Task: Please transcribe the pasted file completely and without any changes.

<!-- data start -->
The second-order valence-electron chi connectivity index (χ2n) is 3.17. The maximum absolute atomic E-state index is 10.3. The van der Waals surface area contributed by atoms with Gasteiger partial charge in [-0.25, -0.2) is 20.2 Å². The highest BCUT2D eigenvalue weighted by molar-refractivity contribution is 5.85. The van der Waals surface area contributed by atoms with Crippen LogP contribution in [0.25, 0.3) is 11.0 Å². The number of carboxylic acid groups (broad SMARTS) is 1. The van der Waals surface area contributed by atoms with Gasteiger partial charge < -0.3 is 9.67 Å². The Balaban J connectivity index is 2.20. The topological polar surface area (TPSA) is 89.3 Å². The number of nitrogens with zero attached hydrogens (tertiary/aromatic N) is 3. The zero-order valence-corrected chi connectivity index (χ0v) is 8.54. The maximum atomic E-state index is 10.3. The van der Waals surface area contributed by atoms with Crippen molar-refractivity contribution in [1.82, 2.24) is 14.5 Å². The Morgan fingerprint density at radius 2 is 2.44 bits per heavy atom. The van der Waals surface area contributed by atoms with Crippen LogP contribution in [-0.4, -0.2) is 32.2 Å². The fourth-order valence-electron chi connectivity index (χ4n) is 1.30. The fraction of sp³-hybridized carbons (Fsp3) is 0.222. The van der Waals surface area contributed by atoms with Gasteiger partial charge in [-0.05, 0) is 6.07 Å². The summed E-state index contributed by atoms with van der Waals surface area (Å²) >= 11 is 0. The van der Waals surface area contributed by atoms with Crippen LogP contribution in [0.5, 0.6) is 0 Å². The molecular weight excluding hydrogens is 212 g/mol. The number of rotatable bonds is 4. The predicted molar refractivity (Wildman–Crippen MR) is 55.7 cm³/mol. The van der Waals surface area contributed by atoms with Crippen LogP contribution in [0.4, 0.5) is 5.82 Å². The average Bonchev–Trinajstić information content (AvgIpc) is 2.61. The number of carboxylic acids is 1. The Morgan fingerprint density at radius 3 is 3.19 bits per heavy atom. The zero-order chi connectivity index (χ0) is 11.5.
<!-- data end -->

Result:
The second-order valence-electron chi connectivity index (χ2n) is 3.17. The maximum absolute atomic E-state index is 10.3. The van der Waals surface area contributed by atoms with Gasteiger partial charge in [-0.25, -0.2) is 20.2 Å². The highest BCUT2D eigenvalue weighted by molar-refractivity contribution is 5.85. The van der Waals surface area contributed by atoms with Crippen LogP contribution in [0.25, 0.3) is 11.0 Å². The number of carboxylic acid groups (broad SMARTS) is 1. The van der Waals surface area contributed by atoms with Gasteiger partial charge < -0.3 is 9.67 Å². The Balaban J connectivity index is 2.20. The topological polar surface area (TPSA) is 89.3 Å². The number of nitrogens with zero attached hydrogens (tertiary/aromatic N) is 3. The zero-order valence-corrected chi connectivity index (χ0v) is 8.54. The maximum atomic E-state index is 10.3. The van der Waals surface area contributed by atoms with Crippen molar-refractivity contribution in [1.82, 2.24) is 14.5 Å². The Morgan fingerprint density at radius 2 is 2.44 bits per heavy atom. The van der Waals surface area contributed by atoms with Crippen LogP contribution in [-0.4, -0.2) is 32.2 Å². The fourth-order valence-electron chi connectivity index (χ4n) is 1.30. The fraction of sp³-hybridized carbons (Fsp3) is 0.222. The van der Waals surface area contributed by atoms with Gasteiger partial charge in [-0.05, 0) is 6.07 Å². The summed E-state index contributed by atoms with van der Waals surface area (Å²) >= 11 is 0. The van der Waals surface area contributed by atoms with Crippen LogP contribution in [0.5, 0.6) is 0 Å². The molecular weight excluding hydrogens is 212 g/mol. The number of rotatable bonds is 4. The predicted molar refractivity (Wildman–Crippen MR) is 55.7 cm³/mol. The van der Waals surface area contributed by atoms with Crippen LogP contribution in [0.4, 0.5) is 5.82 Å². The average Bonchev–Trinajstić information content (AvgIpc) is 2.61. The number of carboxylic acids is 1. The Morgan fingerprint density at radius 3 is 3.19 bits per heavy atom. The zero-order chi connectivity index (χ0) is 11.5.